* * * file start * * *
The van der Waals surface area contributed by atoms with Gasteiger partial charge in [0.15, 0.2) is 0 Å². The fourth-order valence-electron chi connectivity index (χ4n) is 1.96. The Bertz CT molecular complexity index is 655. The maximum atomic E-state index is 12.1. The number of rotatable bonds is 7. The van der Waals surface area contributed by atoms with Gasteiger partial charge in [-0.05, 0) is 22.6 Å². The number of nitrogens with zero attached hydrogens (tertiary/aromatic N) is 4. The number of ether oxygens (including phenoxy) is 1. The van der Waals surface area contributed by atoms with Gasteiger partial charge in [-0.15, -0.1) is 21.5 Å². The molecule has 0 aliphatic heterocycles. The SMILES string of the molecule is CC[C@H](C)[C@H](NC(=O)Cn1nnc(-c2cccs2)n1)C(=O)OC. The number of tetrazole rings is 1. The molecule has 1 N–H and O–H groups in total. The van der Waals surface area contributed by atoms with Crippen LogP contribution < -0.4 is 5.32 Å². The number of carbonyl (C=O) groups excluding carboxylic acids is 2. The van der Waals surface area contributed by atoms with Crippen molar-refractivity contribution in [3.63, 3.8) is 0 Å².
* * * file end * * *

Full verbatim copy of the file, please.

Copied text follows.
The van der Waals surface area contributed by atoms with Gasteiger partial charge in [0.15, 0.2) is 0 Å². The fourth-order valence-electron chi connectivity index (χ4n) is 1.96. The Bertz CT molecular complexity index is 655. The maximum atomic E-state index is 12.1. The number of rotatable bonds is 7. The van der Waals surface area contributed by atoms with Gasteiger partial charge in [-0.05, 0) is 22.6 Å². The number of nitrogens with zero attached hydrogens (tertiary/aromatic N) is 4. The number of ether oxygens (including phenoxy) is 1. The van der Waals surface area contributed by atoms with Gasteiger partial charge in [-0.15, -0.1) is 21.5 Å². The molecule has 0 aliphatic heterocycles. The SMILES string of the molecule is CC[C@H](C)[C@H](NC(=O)Cn1nnc(-c2cccs2)n1)C(=O)OC. The number of tetrazole rings is 1. The molecule has 1 N–H and O–H groups in total. The van der Waals surface area contributed by atoms with Crippen LogP contribution < -0.4 is 5.32 Å². The number of carbonyl (C=O) groups excluding carboxylic acids is 2. The van der Waals surface area contributed by atoms with Crippen molar-refractivity contribution in [3.63, 3.8) is 0 Å².